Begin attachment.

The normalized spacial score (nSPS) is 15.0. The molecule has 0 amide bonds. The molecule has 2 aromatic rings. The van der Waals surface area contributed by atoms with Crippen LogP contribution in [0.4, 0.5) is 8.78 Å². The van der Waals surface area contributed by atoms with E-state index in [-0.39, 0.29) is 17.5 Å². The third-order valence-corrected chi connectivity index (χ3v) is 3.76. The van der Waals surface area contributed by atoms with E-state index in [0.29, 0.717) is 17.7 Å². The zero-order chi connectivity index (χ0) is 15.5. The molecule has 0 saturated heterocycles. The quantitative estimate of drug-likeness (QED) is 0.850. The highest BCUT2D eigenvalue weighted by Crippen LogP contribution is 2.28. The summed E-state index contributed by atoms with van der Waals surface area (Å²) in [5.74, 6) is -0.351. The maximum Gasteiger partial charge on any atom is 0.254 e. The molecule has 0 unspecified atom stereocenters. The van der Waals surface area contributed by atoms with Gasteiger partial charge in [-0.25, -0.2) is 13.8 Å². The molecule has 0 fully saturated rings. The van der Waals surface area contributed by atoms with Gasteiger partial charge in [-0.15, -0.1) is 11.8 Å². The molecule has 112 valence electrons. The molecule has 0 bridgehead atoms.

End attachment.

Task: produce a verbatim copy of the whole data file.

The normalized spacial score (nSPS) is 15.0. The molecule has 0 amide bonds. The molecule has 2 aromatic rings. The van der Waals surface area contributed by atoms with Crippen LogP contribution in [0.4, 0.5) is 8.78 Å². The van der Waals surface area contributed by atoms with E-state index in [-0.39, 0.29) is 17.5 Å². The third-order valence-corrected chi connectivity index (χ3v) is 3.76. The van der Waals surface area contributed by atoms with E-state index in [0.29, 0.717) is 17.7 Å². The zero-order chi connectivity index (χ0) is 15.5. The molecule has 0 saturated heterocycles. The quantitative estimate of drug-likeness (QED) is 0.850. The highest BCUT2D eigenvalue weighted by Crippen LogP contribution is 2.28. The summed E-state index contributed by atoms with van der Waals surface area (Å²) in [5.74, 6) is -0.351. The maximum Gasteiger partial charge on any atom is 0.254 e. The molecule has 0 unspecified atom stereocenters. The van der Waals surface area contributed by atoms with Gasteiger partial charge in [-0.25, -0.2) is 13.8 Å². The molecule has 0 fully saturated rings. The van der Waals surface area contributed by atoms with Gasteiger partial charge in [-0.15, -0.1) is 11.8 Å². The molecule has 112 valence electrons. The molecule has 0 bridgehead atoms.